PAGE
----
7 tips for kitchen glory – how to get rave reviews for your cooking

chorizo chorizo & chickpea-2

‘Let what you like to eat tell you how you should cook’
Ferran Adria, ElBulli

Why do you enjoy cooking?

If you’re anything like me there are many reason. Cooking is a chance to be creative and make things, it’s a way to relax and unwind, it’s fun and it’s a way to nurture my family and friends And of course it can be an excellent source of compliments.

While most people say nice things when someone cooks for them, there’s nothing like the feeling of your guests being genuinely excited about something you’ve made. I love when it happens so I thought I’d share a few tips to help your cooking go from polite thankyous to rave reviews and possibly proposals of marriage.

If you have any sure fired tips I’d love to hear them in the comments.

chorizo & chickpea-3

7 tips for kitchen glory

1. show up & cook something
Basic stuff right – first you need to find someone to cook for and then actually get busy in the kitchen.

2. research
I find that people are always happy to talk about their favourite food. Make a point of taking the time to ask and then try and remember the answers. I haven’t yet gone to the extreme of taking notes – but this may not be a bad idea. I remember reading something about a couple that loved to entertain and kept a diary of what they served and to whom so they wouldn’t repeat.

3. play favourites
The easiest way to get rave reviews is give the people what they love. So if I’m cooking for Colette there’s always chocolate on the menu, for Juanita – zucchini and if I’m trying to impress my brother it’s my Mum’s lemon meringue pie.

4. don’t be afraid to try new things
I believe that beginner’s luck applies in the kitchen. I can’t tell you the amount of times I’ve made something and it’s been perfect the first time and then a disaster when I’ve tried it again. I think it’s because I tend to concentrate harder when I’m out of my comfort zone so there are less silly mistakes.

I’ve also found there is more kudos when you casually drop that it’s the first time you’ve made a souffle or whatever into the dinner conversation.

5. learn from the past
You’re probably already doing this but if something is really well received, don’t be afraid to keep it on high rotation. There’s a reason why some dishes become greatest hits and others just fade away.

6. pair up challenging dishes with safe options
Recently I was cooking steak for my Dad and brother. If it was just me I would have served it alone with some sauteed zucchini, but I didn’t think the boys would go for that so put a simple potato bake on the menu as well. Surprisingly while the steak and spuds were well received, the highest praise (“very yummy”) was reserved for the zucchini.

7. keep the warts to yourself
Now I’m not suggesting you be deceptive here, but over my years working in the food industry I’ve experienced the power of suggestion first hand. If you tell someone that the stew got burnt on the bottom they will without a doubt taste some smokiness. But without prior knowledge it’s unlikely that someone will notice little faults.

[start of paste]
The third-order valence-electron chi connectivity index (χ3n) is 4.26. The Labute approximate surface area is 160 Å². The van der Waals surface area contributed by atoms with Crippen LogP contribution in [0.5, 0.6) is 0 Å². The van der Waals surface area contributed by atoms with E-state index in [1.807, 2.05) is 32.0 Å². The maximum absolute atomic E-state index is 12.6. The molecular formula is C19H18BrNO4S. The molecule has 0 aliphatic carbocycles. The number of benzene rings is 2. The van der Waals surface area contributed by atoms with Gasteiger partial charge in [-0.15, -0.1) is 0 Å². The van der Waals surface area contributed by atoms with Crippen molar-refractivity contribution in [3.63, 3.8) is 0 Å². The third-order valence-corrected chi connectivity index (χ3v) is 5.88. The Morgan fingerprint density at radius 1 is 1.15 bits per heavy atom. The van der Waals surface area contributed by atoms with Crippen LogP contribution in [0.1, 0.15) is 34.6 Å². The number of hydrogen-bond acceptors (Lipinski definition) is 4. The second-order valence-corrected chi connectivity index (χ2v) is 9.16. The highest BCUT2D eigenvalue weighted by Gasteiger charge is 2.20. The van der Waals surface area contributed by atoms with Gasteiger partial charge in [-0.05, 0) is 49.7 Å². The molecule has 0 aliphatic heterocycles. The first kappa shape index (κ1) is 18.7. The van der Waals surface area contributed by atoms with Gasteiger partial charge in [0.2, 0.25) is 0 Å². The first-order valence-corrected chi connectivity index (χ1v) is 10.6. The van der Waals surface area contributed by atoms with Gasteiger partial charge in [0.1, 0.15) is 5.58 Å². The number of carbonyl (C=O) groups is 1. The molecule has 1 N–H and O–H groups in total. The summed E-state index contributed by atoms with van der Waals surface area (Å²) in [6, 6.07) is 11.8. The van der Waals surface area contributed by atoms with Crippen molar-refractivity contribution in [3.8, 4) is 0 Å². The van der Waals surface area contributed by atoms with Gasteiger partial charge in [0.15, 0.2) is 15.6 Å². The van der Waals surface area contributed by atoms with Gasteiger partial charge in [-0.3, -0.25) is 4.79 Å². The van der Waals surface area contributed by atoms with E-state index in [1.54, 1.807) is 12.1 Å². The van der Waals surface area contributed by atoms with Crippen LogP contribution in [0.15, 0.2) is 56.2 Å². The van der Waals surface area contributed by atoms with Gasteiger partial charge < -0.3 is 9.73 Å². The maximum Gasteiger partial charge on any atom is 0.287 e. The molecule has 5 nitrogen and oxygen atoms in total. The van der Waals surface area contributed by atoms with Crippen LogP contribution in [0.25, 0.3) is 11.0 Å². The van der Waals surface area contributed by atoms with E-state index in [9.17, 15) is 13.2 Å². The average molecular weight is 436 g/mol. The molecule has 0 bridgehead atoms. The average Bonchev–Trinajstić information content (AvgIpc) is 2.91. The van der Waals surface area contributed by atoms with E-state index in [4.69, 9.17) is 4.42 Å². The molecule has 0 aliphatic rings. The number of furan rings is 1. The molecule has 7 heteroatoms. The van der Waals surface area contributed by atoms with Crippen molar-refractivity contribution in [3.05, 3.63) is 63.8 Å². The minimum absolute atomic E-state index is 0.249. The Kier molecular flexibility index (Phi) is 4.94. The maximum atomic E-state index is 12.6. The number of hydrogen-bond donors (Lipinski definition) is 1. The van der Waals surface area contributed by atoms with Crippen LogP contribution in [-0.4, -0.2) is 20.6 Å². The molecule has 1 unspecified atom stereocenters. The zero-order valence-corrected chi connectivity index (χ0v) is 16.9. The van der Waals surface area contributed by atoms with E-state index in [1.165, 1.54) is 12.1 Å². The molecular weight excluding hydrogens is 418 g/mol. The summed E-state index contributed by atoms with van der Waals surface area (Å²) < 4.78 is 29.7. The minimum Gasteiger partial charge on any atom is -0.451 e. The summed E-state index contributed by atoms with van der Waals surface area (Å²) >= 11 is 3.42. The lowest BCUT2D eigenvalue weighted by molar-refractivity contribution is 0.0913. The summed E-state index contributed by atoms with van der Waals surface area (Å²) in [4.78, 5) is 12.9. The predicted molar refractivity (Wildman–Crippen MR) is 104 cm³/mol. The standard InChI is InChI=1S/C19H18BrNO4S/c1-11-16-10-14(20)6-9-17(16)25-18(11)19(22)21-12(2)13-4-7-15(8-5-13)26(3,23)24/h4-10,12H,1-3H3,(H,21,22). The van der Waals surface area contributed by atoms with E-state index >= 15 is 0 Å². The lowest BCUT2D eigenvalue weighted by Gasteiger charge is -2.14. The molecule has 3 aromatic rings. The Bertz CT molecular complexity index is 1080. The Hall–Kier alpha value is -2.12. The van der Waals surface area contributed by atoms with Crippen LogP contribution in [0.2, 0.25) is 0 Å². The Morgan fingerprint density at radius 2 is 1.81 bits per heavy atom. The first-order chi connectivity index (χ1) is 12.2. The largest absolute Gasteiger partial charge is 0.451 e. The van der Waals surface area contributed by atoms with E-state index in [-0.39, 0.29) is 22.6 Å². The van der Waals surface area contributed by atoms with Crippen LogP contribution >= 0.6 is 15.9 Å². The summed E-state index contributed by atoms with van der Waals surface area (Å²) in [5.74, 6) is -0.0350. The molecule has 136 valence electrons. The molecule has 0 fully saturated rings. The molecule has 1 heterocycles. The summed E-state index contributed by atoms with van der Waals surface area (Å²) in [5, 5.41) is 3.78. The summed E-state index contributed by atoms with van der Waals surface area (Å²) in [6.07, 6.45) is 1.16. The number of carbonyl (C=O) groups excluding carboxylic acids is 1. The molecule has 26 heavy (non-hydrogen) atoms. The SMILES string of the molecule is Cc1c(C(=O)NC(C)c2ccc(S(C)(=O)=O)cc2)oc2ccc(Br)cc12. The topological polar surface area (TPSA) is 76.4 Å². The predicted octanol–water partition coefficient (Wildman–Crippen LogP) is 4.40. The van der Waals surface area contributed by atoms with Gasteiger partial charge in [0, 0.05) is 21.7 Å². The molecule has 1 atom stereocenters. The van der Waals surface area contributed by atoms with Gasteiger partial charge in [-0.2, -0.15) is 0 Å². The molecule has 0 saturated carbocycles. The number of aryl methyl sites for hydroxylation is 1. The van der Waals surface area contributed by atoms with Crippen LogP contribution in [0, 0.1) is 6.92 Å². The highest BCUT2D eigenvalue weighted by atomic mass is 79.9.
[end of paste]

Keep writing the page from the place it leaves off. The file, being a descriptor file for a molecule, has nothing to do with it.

chorizo & chickpea-4

[5 ingredients | 10 minutes]
chorizo with chickpeas & tomato

serves 2

I hate to make sweeping generalisations, but I’m yet to meet a pork eating bloke who doesn’t get excited about chorizo. Ladies (and gentlemen for that matter), if you’re ever looking to get a guy excited about your cooking, this is the dish to do it. To be fair I’m yet to actually test the seduction powers of this dish myself – but I have made it for some male members of my family and got rave reviews.

If you had more time, you could substitute in some boiled kipfler potatoes for the chickpeas.

Most cooks (myself included in the past) recommend cooking dried chickpeas from scratch rather than using canned but to be honest, I often undercook dried chickpeas. And I’d much prefer canned chickpeas to undercooked dried ones – no more guilt about using canned chickpeas.

2 chorizo (approx 200g or 7oz), sliced into coins
1 can chickpeas (400g or 14oz), drained
2t smoked paprika, optional
1 punnet cherry tomatoes, halved
1/2 bunch flat leaf parsley, roughly chopped

Preheat a frying pan with 2 tablespoons olive oil on high.

Stir fry chorizo until nicely brown on both sides.

Stir through chickpeas & paprika and cook for another minute or 2.

Taste, season, and stir through tomato and parsley.

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Really excited that I’m in the final stages of pulling together my new ebook ‘How to Bake Your Family Cookbook’ – a companion to my first book ‘And the Love is Free’. Am keen to get some feedback – if you’re interested in having a SNEAK preview – let me know – jules@thestonesoup.com

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